Just checking in to clear out the spam bucket, respond to a few comments, and post this bit on public education:
Oxford Business Group’s latest piece on Lebanon, published last week, focuses on the need to put greater emphasis – not to mention political will – on strengthening its public education system. Its a pretty accurate assessment of the state of public education – low enrollments speaking to its poor reputation among parents and Lebanese citizens in general, and lack of vision speaking to the political challenges of developing and creating a standardized curriculum.
The UNDP report mentioned in this piece, “Towards a Citizen’s State”, was issued last summer. Its one of many, many, many reports of various kinds published about Lebanon, but I like its focus on the role of citizenship. And to be honest, I like the cover: it takes up the frequent appropriations of the Lebanese flag and puts it in service of citizenship rather than politics. (Well, to the extent that the UNDP can be seen as outside politics …) If you haven’t read it, you can download the report here.
According to many key indicators, Lebanon’s education system receives excellent marks, ranking among the best in the Middle East and North Africa (MENA) region. The country has some of the highest retention rates throughout primary and secondary levels, some of the region’s best student-to-teacher ratios, and university enrolment levels far above the MENA average, World Bank figures show.
However, increasingly it is the private sector that can claim responsibility for this success, with standards of state schools apparently slipping, despite most of the 10% of budgetary expenditure being directed to the public component of the system.
Lebanon is failing to gain full value from its schools, with a lack of faith in state-provided learning and little cooperation between the public and private sectors combining to weaken the system.
The latest national human development report issued by the UN Development Programme (UNDP) cited a number of problems with Lebanon’s education system, in particular the public segment. These included high dropout rates of 10.7% at basic education levels and repetition rates of between 20% and 24% in public schools.
The report, titled “Towards a Citizen’s State” and released at the end of June, said there were significant disparities when it came to comparing state and private education in Lebanon, reflecting problems of equity and efficiency. Importantly, the report said that many poor students dropped out of school because they believed that they would occupy the same level of jobs irrespective of their educational achievements.
“This is not to say that all private schools are superior to public ones, as there are differences in the quality of education provided by private institutions as well,” the report said. “However, overall as a sector, it seems to be functioning more efficiently.”
The apparent loss of faith in the public education system has seen a further shift to private schools, always popular in Lebanon due to the multicultural nature of society and the right of religious-based learning enshrined in law.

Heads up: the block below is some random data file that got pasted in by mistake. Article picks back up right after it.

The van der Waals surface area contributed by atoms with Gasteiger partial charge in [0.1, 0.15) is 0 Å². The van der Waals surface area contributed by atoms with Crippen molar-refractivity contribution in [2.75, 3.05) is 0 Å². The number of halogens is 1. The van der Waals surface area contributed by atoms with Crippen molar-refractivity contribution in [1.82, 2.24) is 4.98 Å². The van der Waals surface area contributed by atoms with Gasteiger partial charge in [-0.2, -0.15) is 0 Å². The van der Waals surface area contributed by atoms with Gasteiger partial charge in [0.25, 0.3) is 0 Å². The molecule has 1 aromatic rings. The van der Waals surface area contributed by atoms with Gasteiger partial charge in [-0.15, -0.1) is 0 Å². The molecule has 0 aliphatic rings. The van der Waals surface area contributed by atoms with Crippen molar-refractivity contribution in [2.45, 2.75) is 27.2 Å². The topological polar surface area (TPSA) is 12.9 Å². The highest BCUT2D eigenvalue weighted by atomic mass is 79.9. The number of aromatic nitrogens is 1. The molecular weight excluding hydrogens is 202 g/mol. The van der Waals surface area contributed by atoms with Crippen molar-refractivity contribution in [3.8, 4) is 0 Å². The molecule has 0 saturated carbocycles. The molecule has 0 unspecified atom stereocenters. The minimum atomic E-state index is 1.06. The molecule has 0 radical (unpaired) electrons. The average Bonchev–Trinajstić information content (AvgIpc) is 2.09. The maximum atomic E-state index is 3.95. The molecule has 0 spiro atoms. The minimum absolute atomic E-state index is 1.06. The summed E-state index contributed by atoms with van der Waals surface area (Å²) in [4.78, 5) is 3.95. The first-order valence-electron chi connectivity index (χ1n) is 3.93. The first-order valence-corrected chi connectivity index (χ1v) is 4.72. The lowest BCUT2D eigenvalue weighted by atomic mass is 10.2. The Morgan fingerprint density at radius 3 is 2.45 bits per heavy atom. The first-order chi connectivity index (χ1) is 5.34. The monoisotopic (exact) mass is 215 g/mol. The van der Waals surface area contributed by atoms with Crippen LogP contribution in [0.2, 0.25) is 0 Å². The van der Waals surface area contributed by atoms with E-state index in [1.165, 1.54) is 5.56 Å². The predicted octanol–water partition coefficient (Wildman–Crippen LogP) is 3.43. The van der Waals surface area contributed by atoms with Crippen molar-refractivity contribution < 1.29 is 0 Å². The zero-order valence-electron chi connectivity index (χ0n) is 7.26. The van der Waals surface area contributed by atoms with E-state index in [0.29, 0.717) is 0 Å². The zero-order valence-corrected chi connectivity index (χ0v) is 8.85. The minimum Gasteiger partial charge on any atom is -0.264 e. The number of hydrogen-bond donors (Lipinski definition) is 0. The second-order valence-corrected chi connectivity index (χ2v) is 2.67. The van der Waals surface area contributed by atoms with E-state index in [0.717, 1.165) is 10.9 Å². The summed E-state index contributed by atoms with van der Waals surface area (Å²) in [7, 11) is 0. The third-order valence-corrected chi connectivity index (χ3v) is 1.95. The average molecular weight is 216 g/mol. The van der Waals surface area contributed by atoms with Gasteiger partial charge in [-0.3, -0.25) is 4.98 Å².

Though there was a slight shift back to public education in the years following 1990, a reflection of a strengthened state, this trend was soon reversed. Having peaked at 34.5% of enrolments at the primary school level in 2000, the most recent World Bank studies show that student numbers at Lebanon’s state schools have now slipped to 32.4% of total enrolments.
By contrast, some 67% of primary students in Jordan, 95% in neighbouring Syria and around 90% in more affluent Saudi Arabia attend state schools.
While state secondary school enrolment rates in the country are closer to those of the private sector, accounting for around 46% of the total as of 2007, roughly the same as seven years before, it still means that well under half of all Lebanese school students benefit from the massive outlays by the state. The gap between public and private is far wider at the tertiary level, with just one of the Lebanon’s 41 higher education facilities being a public institution.
Though public and private education at the primary and secondary levels is supposed to be carried out under a standardised curriculum, there are widespread deviations from the regime issued by the Education Ministry. Added to this has been the inability of various factions to agree to universal textbooks on some subjects, such as history.
According to the economist Charbel Nahas, the Lebanese government has failed to delineate a strategic vision for education. In a paper dealing with the issue of financing higher learning in Lebanon, published in April, Nahas said the country’s education system was theoretically structured around a dualist system, under which both the private and public sectors were supposed to work hand in hand to bridge the gaps in the overall education of the country.
However, this was far from the case, with no real partnership having been established between these two systems to put in place institutional bridges and allow cooperation to take place, he said.
“Consequently, the most accurate description of ‘adjacent sectors’ is more exact than a ‘dual system’, since the two sectors function independently from one another, with minimum bridges and coordination,” Nahas wrote.
Given that private education is the preferred choice of the majority of families in Lebanon, if the government wants to make the dual system work, the provision of services in the public sector needs to be enhanced.